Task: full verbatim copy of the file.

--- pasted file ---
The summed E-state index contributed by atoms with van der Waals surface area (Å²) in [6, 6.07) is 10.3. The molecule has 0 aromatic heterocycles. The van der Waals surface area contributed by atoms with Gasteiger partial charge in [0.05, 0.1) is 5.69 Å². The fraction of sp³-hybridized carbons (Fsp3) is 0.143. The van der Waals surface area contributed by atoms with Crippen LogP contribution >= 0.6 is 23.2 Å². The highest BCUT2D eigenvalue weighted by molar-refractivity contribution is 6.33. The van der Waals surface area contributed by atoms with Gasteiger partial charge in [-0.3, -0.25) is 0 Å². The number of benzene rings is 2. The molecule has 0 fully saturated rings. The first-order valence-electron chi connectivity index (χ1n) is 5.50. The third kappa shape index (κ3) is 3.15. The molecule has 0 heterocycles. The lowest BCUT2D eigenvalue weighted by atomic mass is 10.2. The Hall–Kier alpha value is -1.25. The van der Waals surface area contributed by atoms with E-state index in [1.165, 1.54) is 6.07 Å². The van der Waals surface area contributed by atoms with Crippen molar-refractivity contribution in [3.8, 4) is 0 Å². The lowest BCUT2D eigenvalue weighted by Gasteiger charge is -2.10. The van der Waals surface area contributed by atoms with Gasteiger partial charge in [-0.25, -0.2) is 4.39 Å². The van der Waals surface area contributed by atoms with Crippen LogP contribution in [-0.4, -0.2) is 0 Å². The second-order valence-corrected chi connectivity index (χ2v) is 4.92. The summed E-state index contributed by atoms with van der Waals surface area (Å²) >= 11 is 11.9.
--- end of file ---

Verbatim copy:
The summed E-state index contributed by atoms with van der Waals surface area (Å²) in [6, 6.07) is 10.3. The molecule has 0 aromatic heterocycles. The van der Waals surface area contributed by atoms with Gasteiger partial charge in [0.05, 0.1) is 5.69 Å². The fraction of sp³-hybridized carbons (Fsp3) is 0.143. The van der Waals surface area contributed by atoms with Crippen LogP contribution >= 0.6 is 23.2 Å². The highest BCUT2D eigenvalue weighted by molar-refractivity contribution is 6.33. The van der Waals surface area contributed by atoms with Gasteiger partial charge in [-0.3, -0.25) is 0 Å². The number of benzene rings is 2. The molecule has 0 fully saturated rings. The first-order valence-electron chi connectivity index (χ1n) is 5.50. The third kappa shape index (κ3) is 3.15. The molecule has 0 heterocycles. The lowest BCUT2D eigenvalue weighted by atomic mass is 10.2. The Hall–Kier alpha value is -1.25. The van der Waals surface area contributed by atoms with E-state index in [1.165, 1.54) is 6.07 Å². The van der Waals surface area contributed by atoms with Crippen molar-refractivity contribution in [3.8, 4) is 0 Å². The lowest BCUT2D eigenvalue weighted by Gasteiger charge is -2.10. The van der Waals surface area contributed by atoms with Gasteiger partial charge in [-0.25, -0.2) is 4.39 Å². The van der Waals surface area contributed by atoms with Crippen LogP contribution in [-0.4, -0.2) is 0 Å². The second-order valence-corrected chi connectivity index (χ2v) is 4.92. The summed E-state index contributed by atoms with van der Waals surface area (Å²) >= 11 is 11.9.